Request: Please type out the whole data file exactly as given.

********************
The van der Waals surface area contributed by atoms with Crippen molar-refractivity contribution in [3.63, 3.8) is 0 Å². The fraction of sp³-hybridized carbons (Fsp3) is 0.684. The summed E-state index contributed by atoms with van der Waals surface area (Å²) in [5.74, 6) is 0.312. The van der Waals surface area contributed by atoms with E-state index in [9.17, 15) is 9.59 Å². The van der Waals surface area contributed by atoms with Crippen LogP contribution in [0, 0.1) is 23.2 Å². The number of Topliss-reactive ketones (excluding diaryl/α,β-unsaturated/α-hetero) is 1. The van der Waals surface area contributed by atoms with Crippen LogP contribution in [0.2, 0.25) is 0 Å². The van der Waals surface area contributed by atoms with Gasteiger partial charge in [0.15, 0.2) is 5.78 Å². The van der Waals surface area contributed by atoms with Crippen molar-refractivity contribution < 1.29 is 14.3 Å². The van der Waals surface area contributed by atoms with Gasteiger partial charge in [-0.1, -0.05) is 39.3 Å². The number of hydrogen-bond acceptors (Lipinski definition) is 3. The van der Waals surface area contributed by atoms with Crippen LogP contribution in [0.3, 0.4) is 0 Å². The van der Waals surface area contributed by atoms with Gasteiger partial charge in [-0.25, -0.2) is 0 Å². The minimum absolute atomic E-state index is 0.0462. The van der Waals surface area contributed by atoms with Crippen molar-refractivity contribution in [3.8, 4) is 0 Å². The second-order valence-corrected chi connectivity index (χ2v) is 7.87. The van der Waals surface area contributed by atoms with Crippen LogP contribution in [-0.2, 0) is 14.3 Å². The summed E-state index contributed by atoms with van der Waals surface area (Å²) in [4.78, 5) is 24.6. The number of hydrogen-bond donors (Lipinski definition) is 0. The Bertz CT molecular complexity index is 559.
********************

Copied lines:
The van der Waals surface area contributed by atoms with Crippen molar-refractivity contribution in [3.63, 3.8) is 0 Å². The fraction of sp³-hybridized carbons (Fsp3) is 0.684. The summed E-state index contributed by atoms with van der Waals surface area (Å²) in [5.74, 6) is 0.312. The van der Waals surface area contributed by atoms with E-state index in [9.17, 15) is 9.59 Å². The van der Waals surface area contributed by atoms with Crippen LogP contribution in [0, 0.1) is 23.2 Å². The number of Topliss-reactive ketones (excluding diaryl/α,β-unsaturated/α-hetero) is 1. The van der Waals surface area contributed by atoms with Crippen LogP contribution in [0.2, 0.25) is 0 Å². The van der Waals surface area contributed by atoms with Gasteiger partial charge in [0.15, 0.2) is 5.78 Å². The van der Waals surface area contributed by atoms with Crippen molar-refractivity contribution < 1.29 is 14.3 Å². The van der Waals surface area contributed by atoms with Gasteiger partial charge in [-0.1, -0.05) is 39.3 Å². The number of hydrogen-bond acceptors (Lipinski definition) is 3. The van der Waals surface area contributed by atoms with Crippen LogP contribution in [0.3, 0.4) is 0 Å². The van der Waals surface area contributed by atoms with Gasteiger partial charge in [-0.25, -0.2) is 0 Å². The minimum absolute atomic E-state index is 0.0462. The van der Waals surface area contributed by atoms with Crippen molar-refractivity contribution in [3.8, 4) is 0 Å². The second-order valence-corrected chi connectivity index (χ2v) is 7.87. The van der Waals surface area contributed by atoms with Crippen LogP contribution in [-0.2, 0) is 14.3 Å². The summed E-state index contributed by atoms with van der Waals surface area (Å²) in [4.78, 5) is 24.6. The number of hydrogen-bond donors (Lipinski definition) is 0. The Bertz CT molecular complexity index is 559.